Updated 03:43 PM EDT, Wed, Sep 23, 2020

Costa Rica Fossil Fuel-Free for 99 Percent of 2015

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A great and green achievement was reaped by Costa Rica this year, as almost all of the energy produced in the country for 2015 was from renewable sources.

Huffington Post reported that the Central American country was able to prove that it can do away with fossil fuels in energy generation, since it greatly affects the environment and the changing climate.

It added that for 285 days this year, Costa Rica "completely eschewed fossil fuels in its energy generation," based from official records quoted by Huffington Post.

The country was able to prove that great measures can be done to avoid the changing climate in the world from worsening.

With about 200 nations recently signing a pact in Paris to do away with the use of fossil fuels, Costa Rica is one step away from proving that the agreement is attainable.

Earlier this year, the developing country was able to survive for 75 days, only relying on renewable energy for their electricity. This resulted in lower electricity costs and prices for the residents in the country, as per Huffington Post.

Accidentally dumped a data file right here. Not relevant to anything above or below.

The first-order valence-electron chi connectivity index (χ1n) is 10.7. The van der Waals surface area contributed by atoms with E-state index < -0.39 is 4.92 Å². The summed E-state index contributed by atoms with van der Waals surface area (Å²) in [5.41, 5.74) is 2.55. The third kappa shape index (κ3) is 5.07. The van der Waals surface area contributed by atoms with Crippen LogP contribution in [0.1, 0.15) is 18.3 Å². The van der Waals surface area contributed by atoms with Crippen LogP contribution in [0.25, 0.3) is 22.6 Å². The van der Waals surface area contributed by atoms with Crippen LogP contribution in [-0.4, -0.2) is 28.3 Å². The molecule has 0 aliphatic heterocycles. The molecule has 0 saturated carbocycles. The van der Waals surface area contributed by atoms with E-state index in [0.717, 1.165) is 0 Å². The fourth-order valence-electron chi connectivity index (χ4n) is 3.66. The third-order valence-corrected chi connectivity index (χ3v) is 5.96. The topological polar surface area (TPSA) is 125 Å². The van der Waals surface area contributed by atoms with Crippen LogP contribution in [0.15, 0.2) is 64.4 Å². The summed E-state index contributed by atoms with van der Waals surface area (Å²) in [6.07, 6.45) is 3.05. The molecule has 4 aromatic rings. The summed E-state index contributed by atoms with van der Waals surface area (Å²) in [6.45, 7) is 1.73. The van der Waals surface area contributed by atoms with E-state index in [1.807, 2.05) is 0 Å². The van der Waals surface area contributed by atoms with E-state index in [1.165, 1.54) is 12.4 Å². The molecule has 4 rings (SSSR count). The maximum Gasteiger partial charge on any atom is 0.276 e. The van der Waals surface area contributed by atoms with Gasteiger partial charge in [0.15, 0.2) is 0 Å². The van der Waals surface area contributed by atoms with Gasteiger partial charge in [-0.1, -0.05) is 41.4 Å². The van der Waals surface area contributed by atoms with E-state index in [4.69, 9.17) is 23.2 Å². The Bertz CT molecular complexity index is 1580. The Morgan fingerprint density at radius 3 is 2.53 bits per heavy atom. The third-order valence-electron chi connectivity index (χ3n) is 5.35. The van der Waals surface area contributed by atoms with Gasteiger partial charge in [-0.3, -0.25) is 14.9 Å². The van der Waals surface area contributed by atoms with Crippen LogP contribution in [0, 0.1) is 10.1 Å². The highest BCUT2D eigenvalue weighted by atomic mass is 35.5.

It also mentioned that the country started its efforts to save the environment years ago, investing into renewable power sources like geothermal energy and a river system.

Despite this positive initiative from the country, The Guardian said there is still a downside to it, since hydropower would need consistent rainfall.

A few months ago, the country suffered one of the worst droughts it ever experienced, forcing companies to burn fuel and release greenhouse gases, which also caused rates to increase.

"This unpredictability in rain patterns isn't unique to Costa Rica and is considered to be one of the primary effects of climate change," noted the same report adding that the abundant clean power could be gone in a day.

It was also highlighted in a Tico Times report that one of the biggest challenges to the country's aim to be carbon neutral is its air pollution, caused by high vehicle emissions.

Cars and other vehicles in Costa Rica are said to emit more than half of the carbon dioxide emissions of the country, which is a primary contributor to a worsening climate.

But National Renewable Energy Laboratory section manager for strategy and implementation Andrea Watson said in the Huffington Post report that Costa Rica is on the right path to achieving its goal.

She claimed that the country is a perfect example for the goal of the Paris agreement on battling climate change.

"The idea is that there is a path. Costa Rica has demonstrated that," she added.

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